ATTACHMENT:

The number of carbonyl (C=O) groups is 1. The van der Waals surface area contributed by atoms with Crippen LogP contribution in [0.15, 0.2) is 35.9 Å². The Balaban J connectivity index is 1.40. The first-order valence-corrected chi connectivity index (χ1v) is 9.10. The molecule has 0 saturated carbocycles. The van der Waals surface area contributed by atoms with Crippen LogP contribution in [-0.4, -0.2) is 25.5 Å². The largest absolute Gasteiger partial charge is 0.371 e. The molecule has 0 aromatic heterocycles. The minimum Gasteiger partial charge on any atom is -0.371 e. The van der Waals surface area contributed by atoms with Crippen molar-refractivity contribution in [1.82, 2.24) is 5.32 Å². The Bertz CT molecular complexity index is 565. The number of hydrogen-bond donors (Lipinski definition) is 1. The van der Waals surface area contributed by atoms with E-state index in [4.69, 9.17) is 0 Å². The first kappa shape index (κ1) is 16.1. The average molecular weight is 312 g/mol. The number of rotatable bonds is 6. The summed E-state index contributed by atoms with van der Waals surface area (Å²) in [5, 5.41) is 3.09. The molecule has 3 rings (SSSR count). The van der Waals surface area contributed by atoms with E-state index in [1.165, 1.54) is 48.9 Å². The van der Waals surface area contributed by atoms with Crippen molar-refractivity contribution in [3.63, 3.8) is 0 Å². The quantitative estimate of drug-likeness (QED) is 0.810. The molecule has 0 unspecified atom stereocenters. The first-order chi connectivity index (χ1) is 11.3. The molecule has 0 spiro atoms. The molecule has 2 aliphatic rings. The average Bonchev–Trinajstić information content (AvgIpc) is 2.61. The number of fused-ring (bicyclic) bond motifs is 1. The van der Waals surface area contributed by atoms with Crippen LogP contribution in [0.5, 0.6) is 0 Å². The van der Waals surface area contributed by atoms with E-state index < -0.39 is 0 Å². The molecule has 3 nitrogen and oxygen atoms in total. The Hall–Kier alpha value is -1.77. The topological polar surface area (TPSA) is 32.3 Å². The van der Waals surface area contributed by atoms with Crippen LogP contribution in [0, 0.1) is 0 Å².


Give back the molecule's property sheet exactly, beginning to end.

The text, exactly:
The number of carbonyl (C=O) groups is 1. The van der Waals surface area contributed by atoms with Crippen LogP contribution in [0.15, 0.2) is 35.9 Å². The Balaban J connectivity index is 1.40. The first-order valence-corrected chi connectivity index (χ1v) is 9.10. The molecule has 0 saturated carbocycles. The van der Waals surface area contributed by atoms with Crippen LogP contribution in [-0.4, -0.2) is 25.5 Å². The largest absolute Gasteiger partial charge is 0.371 e. The molecule has 0 aromatic heterocycles. The minimum Gasteiger partial charge on any atom is -0.371 e. The van der Waals surface area contributed by atoms with Crippen molar-refractivity contribution in [1.82, 2.24) is 5.32 Å². The Bertz CT molecular complexity index is 565. The number of hydrogen-bond donors (Lipinski definition) is 1. The van der Waals surface area contributed by atoms with E-state index in [4.69, 9.17) is 0 Å². The first kappa shape index (κ1) is 16.1. The average molecular weight is 312 g/mol. The number of rotatable bonds is 6. The summed E-state index contributed by atoms with van der Waals surface area (Å²) in [5, 5.41) is 3.09. The molecule has 3 rings (SSSR count). The van der Waals surface area contributed by atoms with E-state index in [1.165, 1.54) is 48.9 Å². The van der Waals surface area contributed by atoms with Crippen molar-refractivity contribution in [3.63, 3.8) is 0 Å². The quantitative estimate of drug-likeness (QED) is 0.810. The molecule has 0 unspecified atom stereocenters. The first-order chi connectivity index (χ1) is 11.3. The molecule has 0 spiro atoms. The molecule has 2 aliphatic rings. The average Bonchev–Trinajstić information content (AvgIpc) is 2.61. The number of fused-ring (bicyclic) bond motifs is 1. The van der Waals surface area contributed by atoms with Crippen LogP contribution in [0.5, 0.6) is 0 Å². The van der Waals surface area contributed by atoms with E-state index < -0.39 is 0 Å². The molecule has 3 nitrogen and oxygen atoms in total. The Hall–Kier alpha value is -1.77. The topological polar surface area (TPSA) is 32.3 Å². The van der Waals surface area contributed by atoms with Crippen LogP contribution in [0, 0.1) is 0 Å².